PREVIEW: Perfect Blue

Perfect Blue is a 1997 anime film directed by Satoshi Kon (also known for Paprika). The film follows a retired musician who becomes an actress, and in the process, loses her grip on reality. A critically acclaimed psychological thriller, the film focuses on identity, voyeurism, and performance – particularly that of modern pop idols.

I initially heard about this film after seeing many parallels drawn between Perfect Blue and Darren Aronofsky’s Black Swan, and was under the impression that the latter was inspired by the anime. However, upon further research I have found that Aronofsky denied this while acknowledging the similarities. Still, I am curious to see how Perfect Blue could have served as a jumping off point for the more recent film – as I do enjoy Black Swan – and am also interested to see how it translates as an anime. Given the similarities between the two films, I am also intrigued by the limits of both live action and animation, and what one makes possible that the other cannot achieve.

Perfect Blue is showing as part of the State Theater’s Late Night series on Friday, October 21 at 9:30pm.


The Batman, 2022 / Spoiler Alert!


If we look at the evolution of superhero movies decades later, I think it will be a pretty interesting anthropology resource. All superheroes symbolize justice but the social norm of justice changes over time. This happened in the new batman as well.

New society, new villains. The villains in this movie do not work on personal, fictional motivation like pride or psycopathy. Instead, in this movie, they are the ones who were harmed systematically. The villain is not lone genius anymore – they are people who urge others to turn to violence with them to break down the society, and the most vicious crisis was aroused when they worked as a group. This resembles the spread of hatred on the internet and violent crimes happening in consequence of those messages. The metaphor to the modern society was quite clear – the riddled even blatantly talked like a  youtube or user of another Social Media platform, thanking the viewers for their support. I was almost expecting a ‘please like and subscribe…’.

The classic hero changed with the society to address the new messages aginst the evil as well. Bruce Wayne, if I remember correctly from prior films, was torn between his identity as a billionaire and the mysterious superhero and the dilemma of the personal judgment of justice was his main worry. For this new Batman, however, whether it’s known who’s under the bat-mask is not such an existential problem. This batman seems to be more careless about it (he got almost unmasked by a curious policeman after he was unconscious due to a bomb explosion) and the Riddler even says that who’s under the mask “does not matter”. If the former batman hides deeper inside himself to solve his doubts, this one comes out. The scene where batman leads the civilian out of the water with the red light and help carry wounded citizens clearly showed that this batman demonstrates a new notion of peace-not one that is magically achieved by a lone superhero, but one that is led by a superhero symbol but that can be achieved together. This batmans stands with the people, and that reminded me of the appeal in the society to unite together to fight the wrong. Batman with the mysteriousness reduced, interacting with the people was a new change. Almost like a friendly neighborhood… No, that’s another guy.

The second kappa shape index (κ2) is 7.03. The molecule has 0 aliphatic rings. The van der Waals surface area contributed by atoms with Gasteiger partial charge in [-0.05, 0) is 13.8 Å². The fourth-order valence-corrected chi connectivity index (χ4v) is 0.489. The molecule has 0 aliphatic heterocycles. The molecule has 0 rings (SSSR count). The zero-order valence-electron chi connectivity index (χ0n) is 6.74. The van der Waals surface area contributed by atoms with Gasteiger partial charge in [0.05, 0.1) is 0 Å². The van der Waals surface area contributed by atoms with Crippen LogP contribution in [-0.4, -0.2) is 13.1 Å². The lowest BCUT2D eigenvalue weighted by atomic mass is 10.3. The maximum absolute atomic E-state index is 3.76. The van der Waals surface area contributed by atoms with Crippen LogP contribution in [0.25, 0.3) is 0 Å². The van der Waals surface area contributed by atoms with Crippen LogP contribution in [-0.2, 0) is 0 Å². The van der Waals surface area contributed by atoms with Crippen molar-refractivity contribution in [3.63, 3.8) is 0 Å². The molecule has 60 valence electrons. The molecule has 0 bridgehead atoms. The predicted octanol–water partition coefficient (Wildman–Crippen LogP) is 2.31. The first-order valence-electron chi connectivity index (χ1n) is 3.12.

This movie is dark-literally. It had a lot of rain in the scenes and ones that minimal light is used. This led to many visually highly satisfying scenes-my favorite was the one where the screen was all dark and the movement of the characters was illuminated only with the fire from the end of the gun. Also, I saw the rain as more than the weather- with the final crisis being the flood, water could mean the danger to the city, and the rain could represent that the city was in danger. In all, highly recommend this movie. Go check it out!

REVIEW: The Worst Person in the World

The Worst Person in the World is an anthology of sorts, chronicling a young woman’s struggles with making meaningful connections, navigating her career, and establishing her general place in the world. This sounds extremely cliché on paper, and I hate to say it but it somewhat held true in the film as well. 


I will firstly recognize that there’s a very strong chance I simply didn’t connect with this film. Sometimes that just doesn’t happen. There was still a sense of quality to the production and the performances did feel genuine, so maybe the fact that I walked away feeling very little is moreso a matter of a personal misalignment.


That said, I think there are a few other factors that caused me to feel so neutral. The style of the film felt a little inconsistent and choppy, this owing greatly to a scene involving psychedelics. All the established conventions of the drama that had been unfolding thus far were eschewed in favor of overblown effects, animation, and surreal sequences. I understand that there’s a lot of fun, playful techniques that can be used to convey an experience like that and there are moments of quick, pastiche editing earlier in the film, but in this case it just felt out of place and a little indulgent. Another particular instance of a chapter that didn’t fit quite right was a short one that used constructed media clips that we watch the protagonist watch. This isn’t inherently bad but it just felt disjointed in terms of style.


Another manifestation of this choppiness was the excessive structuring of the narrative. There was a prologue, an epilogue, and twelve individually named chapters between. For an ultimately chronological story, these separations felt unnecessary and moreso a chance for foreshadowing puns and dramatic titling. I do think it was an interesting mode of pacing for viewers, but making sections more discrete didn’t serve the narrative’s development and the emotional shifts of the film. 


Lastly, the paths of the characters all intersected far too neatly. This could be a style choice akin to the surreal moments in the film, but the way people floated in and out of the protagonist’s life felt a bit too convenient. The first few instances made sense, but there’s a specific reveal at the end of the movie that just made me roll my eyes. 


Any of these thoughts could certainly change on a second watch, but the fact of the matter is that I left the State thinking about other works that make the same points as this film, but better (see: Shiva Baby, Fleabag, etc). I still encourage a watch as I think this film is doing some interesting things with cinematography and has some thought-provoking points, but it’s definitely not going to be my film of the year.